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Trump, Cohen, and Buzzfeed: Is This the Big One?

If the new Buzzfeed report is true, the legal debates about Trump and obstruction just got blown out of the water.
January 18, 2019
Trump, Cohen, and Buzzfeed: Is This the Big One?
(Photo by Alex Wong/Getty Images)

Buzzfeed News is reporting, based on the testimony of two anonymous law enforcement sources, that special counsel Robert Mueller has obtained hard evidence that President Trump ordered his lawyer, Michael Cohen, to lie to Congress about his business dealings in Russia. If true, this is the most consequential public development in the nearly two-year duration of the Mueller investigation.

For many critics of the president, the suspicion that Trump obstructed justice somewhere along the line in his dealings with the investigations into possible ties between his campaign and Russia has grown over the course of the investigation because of circumstantial evidence: Beginning with the firing of FBI director James Comey in May 2017, Trump has made no secret that he is deliberately trying to frustrate the ongoing investigations of his campaign’s potential contacts with Russia. But the evidence seen by the public has been only circumstantial. The danger for Trump has been, as former federal prosecutor Renato Mariotti wrote last January in Politico, that if someone “provides the special counsel with direct evidence of [Trump’s] intent when firing Comey, he could ensure that Mueller will conclude he obstructed justice.”

But even that eventuality might be survivable for Trump. Some legal observers have argued that finding a “corrupt intent” in Trump’s use of his constitutional powers of executive oversight would fall short of establishing a charge of criminal obstruction. Two former top prosecutors on the Whitewater investigation, Sol Wisenberg and Robert Ray, made this case to me last year: “I think almost everything that Trump did, starting with the firing of Comey, criticizing Sessions for recusing himself, all of that stuff, allowing the attacks on Mueller to happen, it’s all terrible,” Wisenberg said. “But I don’t think it’s obstruction.”

Crucially, this skepticism of the “corrupt intent” model is shared by the man who is likely to be overseeing Mueller by the time he issues his final report: William Barr, the president’s nominee for attorney general. Last summer, Barr wrote a lengthy memo to top Justice Department officials arguing that case exactly: that Trump had been exercising lawful Article II constitutional powers when he fired Comey, and that finding a crime in an otherwise lawful action by probing for corrupt intent would rely on “a novel and legally insupportable reading of the law,” one that would “have grave consequences far beyond the immediate confines of this case and would do lasting damage to the Presidency and to the administration of law within the Executive branch.”

“It is well settled that statutes that do not expressly apply to the president must be construed as not applying to the president if such application would involve a possible conflict with the president’s constitutional prerogatives,” Barr argued. As a result, the standard of “corrupt intent,” taken alone, would be insufficient to establish a charge of corruption for President Trump.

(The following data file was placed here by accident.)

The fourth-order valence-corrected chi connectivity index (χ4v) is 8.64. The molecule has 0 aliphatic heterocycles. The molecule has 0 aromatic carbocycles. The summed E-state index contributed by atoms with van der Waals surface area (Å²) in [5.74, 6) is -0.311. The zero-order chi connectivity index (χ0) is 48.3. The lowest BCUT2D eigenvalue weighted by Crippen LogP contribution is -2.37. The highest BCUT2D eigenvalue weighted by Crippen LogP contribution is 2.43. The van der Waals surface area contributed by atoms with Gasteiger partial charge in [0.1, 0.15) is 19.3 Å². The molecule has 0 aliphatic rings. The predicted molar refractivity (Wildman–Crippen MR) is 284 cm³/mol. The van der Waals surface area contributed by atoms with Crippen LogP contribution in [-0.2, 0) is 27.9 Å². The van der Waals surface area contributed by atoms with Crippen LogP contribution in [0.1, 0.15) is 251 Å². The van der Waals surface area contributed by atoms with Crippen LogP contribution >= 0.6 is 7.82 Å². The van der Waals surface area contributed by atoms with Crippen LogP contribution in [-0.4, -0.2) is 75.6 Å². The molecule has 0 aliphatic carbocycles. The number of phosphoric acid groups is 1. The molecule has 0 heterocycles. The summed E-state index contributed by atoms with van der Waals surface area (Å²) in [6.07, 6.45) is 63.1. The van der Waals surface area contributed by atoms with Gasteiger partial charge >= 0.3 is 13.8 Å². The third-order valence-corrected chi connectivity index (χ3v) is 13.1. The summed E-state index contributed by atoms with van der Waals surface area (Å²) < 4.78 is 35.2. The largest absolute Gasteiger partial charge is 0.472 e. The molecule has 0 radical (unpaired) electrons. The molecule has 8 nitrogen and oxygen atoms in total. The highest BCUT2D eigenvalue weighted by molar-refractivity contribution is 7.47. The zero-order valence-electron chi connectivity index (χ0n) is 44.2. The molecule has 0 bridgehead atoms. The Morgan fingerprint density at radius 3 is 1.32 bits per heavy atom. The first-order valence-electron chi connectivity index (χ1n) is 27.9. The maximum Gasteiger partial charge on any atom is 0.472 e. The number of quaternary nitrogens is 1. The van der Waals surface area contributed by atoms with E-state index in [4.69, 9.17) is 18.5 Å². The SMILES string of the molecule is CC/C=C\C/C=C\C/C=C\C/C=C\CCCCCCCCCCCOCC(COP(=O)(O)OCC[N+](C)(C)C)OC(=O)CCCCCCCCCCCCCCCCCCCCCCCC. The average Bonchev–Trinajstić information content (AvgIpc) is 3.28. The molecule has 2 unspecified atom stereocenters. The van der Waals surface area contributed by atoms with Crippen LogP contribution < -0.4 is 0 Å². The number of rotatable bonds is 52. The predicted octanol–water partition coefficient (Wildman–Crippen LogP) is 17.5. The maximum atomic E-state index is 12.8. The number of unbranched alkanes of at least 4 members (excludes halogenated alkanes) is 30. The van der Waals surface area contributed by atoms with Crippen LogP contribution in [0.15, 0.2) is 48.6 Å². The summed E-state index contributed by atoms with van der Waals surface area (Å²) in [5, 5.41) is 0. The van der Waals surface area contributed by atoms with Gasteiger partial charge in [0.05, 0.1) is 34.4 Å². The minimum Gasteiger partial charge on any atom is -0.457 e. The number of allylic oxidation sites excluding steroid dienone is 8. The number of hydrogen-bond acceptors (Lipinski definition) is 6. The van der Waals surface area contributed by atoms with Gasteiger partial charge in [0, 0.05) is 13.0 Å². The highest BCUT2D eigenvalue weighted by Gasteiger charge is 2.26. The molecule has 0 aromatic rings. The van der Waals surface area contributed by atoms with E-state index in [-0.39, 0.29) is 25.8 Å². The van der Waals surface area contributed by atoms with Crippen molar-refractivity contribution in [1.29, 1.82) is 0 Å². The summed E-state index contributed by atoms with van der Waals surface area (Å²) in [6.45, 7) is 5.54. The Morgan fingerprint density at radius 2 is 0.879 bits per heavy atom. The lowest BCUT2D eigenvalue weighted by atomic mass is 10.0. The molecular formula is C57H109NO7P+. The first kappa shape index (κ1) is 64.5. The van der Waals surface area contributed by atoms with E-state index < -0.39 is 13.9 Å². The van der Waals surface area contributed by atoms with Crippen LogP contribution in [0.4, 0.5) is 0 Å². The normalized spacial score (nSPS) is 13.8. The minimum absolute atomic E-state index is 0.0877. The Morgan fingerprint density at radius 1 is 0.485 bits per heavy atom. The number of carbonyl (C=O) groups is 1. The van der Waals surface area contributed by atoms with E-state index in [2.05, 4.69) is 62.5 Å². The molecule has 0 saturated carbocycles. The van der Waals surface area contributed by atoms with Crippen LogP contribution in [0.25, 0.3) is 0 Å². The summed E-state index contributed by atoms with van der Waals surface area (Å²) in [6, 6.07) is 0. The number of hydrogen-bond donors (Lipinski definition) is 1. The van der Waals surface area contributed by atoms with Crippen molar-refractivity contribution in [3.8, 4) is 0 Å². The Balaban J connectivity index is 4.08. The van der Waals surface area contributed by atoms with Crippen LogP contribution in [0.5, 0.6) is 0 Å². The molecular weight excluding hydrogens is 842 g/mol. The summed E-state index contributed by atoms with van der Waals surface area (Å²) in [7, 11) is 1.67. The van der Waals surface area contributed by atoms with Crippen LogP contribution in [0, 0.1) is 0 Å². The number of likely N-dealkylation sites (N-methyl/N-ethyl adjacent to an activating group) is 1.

And here is where the new Buzzfeed story comes in.

Because if true, the allegations in the new report render the legal debate between the Mariotti view and the Barr-Wisenberg view moot. If this Buzzfeed report is accurate, and there is hard evidence to show that Trump ordered Cohen to commit perjury by lying to Congress, that would be obstruction, open and shut.

Buzzfeed’s anonymous sources suggest there is indeed hard evidence. “The special counsel’s office,” the report states, “learned about Trump’s directive for Cohen to lie to Congress through interviews with multiple witnesses from the Trump Organization and internal company emails, text messages, and a cache of other documents.”

The importance of these allegations simply cannot be overstated: If this is true, and Mueller can prove it, that’s the whole ball game.

All the ordinary caveats about anonymous sourcing apply here, times a thousand. It could turn out that these sources have incorrect information, or misled Buzzfeed. If so, it certainly wouldn’t be the first time an explosive Russiagate allegation blew up in a news outlet’s face.

It’s also possible, of course, that the interviews, emails, texts, and other documents Buzzfeed references don’t paint a complete picture on their own. In this case, Mueller would be at least partially relying on the testimony of Michael Cohen, which would give people who want to alibi the president a backdoor escape hatch. Which the White House is already trying to secure: “If you believe Cohen,” Trump lawyer Rudy Giuliani said in response to the Buzzfeed story, “I can get you a good all-cash deal on the Brooklyn Bridge.”

The good news is that either way, we’re likely know the answers to these questions, for certain, in the near-to-medium future. This isn’t like debating the existence of Bigfoot. It’s like a hand of Texas Hold-em: People are pushing their chips into the center of the table. At some point, the river is going to come and everyone will have to show their cards.

Andrew Egger

Andrew Egger was a senior writer at The Bulwark.